Washington DC – From April 8 – 10, 2015, the US Institute of Peace (USIP) and AIPR co-organized the first edition of the US Inter-Agency Course on Atrocity Prevention. The three-day interactive training familiarized participants with the mechanics of atrocity prevention, including US and international institutional prevention frameworks, the identification of early warning signs, and risk assessment.
The course welcomed twenty-four participants drawn from an array of US agencies that play a role in prevention, including the Treasury and Homeland Security Departments, the Federal Bureau of Investigation, and the US Agency for International Development. Many of these individuals are current or former Atrocity Prevention Board (APB) or sub-APB members. The APB consists of officials from eleven US government agencies charged with identifying and addressing atrocity threats across the globe.
Instructors at the training included AIPR’s Academic Programs Director Dr. James Waller, Bridget Moix, Senior Fellow with the Genocide Prevention Program at George Mason’s School for Conflict Analysis and Resolution, Jonas Claes, a senior program officer in the Center for Applied Research on Conflict at USIP, and George A. Lopez, Vice President of USIP’s Academy for International Conflict Management and Peacebuilding. Modules included “Halting and Reversing Escalation,” “Crisis Response,” and “Retributive and Restorative Transitional Justice,” among others. The training also included a panel chaired by USIP President Nancy Lindborg titled, “From Crisis Response to Effective Prevention: Perspectives from the Field,” featuring United Parcel Service President of Global Relations Laura Lane and Ambassador of Tanzania to the US, Liberata Mulamula.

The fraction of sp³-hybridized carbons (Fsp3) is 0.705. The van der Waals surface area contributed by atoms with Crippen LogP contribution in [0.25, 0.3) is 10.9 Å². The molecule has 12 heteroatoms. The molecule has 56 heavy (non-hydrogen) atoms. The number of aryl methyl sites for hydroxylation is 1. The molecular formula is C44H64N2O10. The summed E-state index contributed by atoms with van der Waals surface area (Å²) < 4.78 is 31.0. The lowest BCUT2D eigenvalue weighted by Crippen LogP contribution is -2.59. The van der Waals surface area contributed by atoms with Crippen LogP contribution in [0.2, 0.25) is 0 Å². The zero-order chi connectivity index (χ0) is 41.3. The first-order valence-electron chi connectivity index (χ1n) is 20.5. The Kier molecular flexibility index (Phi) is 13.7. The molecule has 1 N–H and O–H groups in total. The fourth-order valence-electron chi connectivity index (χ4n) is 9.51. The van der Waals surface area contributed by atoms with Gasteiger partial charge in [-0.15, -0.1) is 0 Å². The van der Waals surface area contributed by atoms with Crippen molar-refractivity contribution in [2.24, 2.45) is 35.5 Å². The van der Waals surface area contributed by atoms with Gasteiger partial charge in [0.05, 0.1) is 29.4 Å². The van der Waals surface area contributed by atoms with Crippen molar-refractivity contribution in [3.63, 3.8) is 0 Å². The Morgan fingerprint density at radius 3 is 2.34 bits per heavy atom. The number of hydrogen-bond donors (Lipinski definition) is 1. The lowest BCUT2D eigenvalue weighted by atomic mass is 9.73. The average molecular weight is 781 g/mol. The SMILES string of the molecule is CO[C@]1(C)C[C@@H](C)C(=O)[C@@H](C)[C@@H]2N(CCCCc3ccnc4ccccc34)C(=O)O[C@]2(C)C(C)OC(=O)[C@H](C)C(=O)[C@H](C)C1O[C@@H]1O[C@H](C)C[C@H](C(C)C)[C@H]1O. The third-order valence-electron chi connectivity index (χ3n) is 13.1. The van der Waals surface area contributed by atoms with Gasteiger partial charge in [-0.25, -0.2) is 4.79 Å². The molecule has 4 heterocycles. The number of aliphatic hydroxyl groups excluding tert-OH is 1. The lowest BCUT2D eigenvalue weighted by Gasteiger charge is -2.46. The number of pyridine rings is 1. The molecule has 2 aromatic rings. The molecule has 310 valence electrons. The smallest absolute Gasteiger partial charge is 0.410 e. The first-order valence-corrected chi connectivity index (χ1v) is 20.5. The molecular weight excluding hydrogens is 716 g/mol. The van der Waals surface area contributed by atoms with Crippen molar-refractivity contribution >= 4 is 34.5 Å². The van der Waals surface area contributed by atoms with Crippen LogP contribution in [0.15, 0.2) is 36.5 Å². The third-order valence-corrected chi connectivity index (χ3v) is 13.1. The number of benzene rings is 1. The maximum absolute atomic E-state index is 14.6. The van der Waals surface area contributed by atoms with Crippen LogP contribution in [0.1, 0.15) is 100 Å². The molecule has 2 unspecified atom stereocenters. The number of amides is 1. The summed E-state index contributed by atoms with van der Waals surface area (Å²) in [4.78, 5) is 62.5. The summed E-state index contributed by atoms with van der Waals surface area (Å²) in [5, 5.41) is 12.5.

According to AIPR’s Director of Policy and Planning Samantha Capicotto, “by the end of the course, participants were better equipped to design a holistic strategy of prevention—drawing from the full array of early prevention and crisis management tools—to address the risk or occurrence of atrocity crimes in various conflict contexts.” The training also “showed the commitment of the US government to atrocity prevention,” she said, “and in particular, the strong engagement of individual representatives to move from atrocity prevention in theory to atrocity prevention in practice.”
If you have any questions about the US Inter-Agency Course on Atrocity Prevention or our upcoming work with the US government, please don’t hesitate to contact Ms. Capicotto.